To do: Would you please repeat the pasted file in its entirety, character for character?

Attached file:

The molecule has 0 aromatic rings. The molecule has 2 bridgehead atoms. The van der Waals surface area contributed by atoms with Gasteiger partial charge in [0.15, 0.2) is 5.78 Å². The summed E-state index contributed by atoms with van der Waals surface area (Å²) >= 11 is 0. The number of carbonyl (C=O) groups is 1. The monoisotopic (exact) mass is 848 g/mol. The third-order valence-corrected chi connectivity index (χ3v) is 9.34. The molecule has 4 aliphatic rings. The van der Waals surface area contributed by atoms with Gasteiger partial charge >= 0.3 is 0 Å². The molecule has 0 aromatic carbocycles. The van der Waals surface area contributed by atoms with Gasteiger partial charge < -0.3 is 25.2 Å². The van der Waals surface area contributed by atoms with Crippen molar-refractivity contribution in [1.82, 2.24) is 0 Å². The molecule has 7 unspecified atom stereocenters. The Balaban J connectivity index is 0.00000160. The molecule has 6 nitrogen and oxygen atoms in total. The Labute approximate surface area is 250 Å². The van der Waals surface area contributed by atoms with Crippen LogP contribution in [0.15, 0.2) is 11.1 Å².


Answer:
The molecule has 0 aromatic rings. The molecule has 2 bridgehead atoms. The van der Waals surface area contributed by atoms with Gasteiger partial charge in [0.15, 0.2) is 5.78 Å². The summed E-state index contributed by atoms with van der Waals surface area (Å²) >= 11 is 0. The number of carbonyl (C=O) groups is 1. The monoisotopic (exact) mass is 848 g/mol. The third-order valence-corrected chi connectivity index (χ3v) is 9.34. The molecule has 4 aliphatic rings. The van der Waals surface area contributed by atoms with Gasteiger partial charge >= 0.3 is 0 Å². The molecule has 0 aromatic carbocycles. The van der Waals surface area contributed by atoms with Gasteiger partial charge < -0.3 is 25.2 Å². The van der Waals surface area contributed by atoms with Crippen molar-refractivity contribution in [1.82, 2.24) is 0 Å². The molecule has 7 unspecified atom stereocenters. The Balaban J connectivity index is 0.00000160. The molecule has 6 nitrogen and oxygen atoms in total. The Labute approximate surface area is 250 Å². The van der Waals surface area contributed by atoms with Crippen LogP contribution in [0.15, 0.2) is 11.1 Å².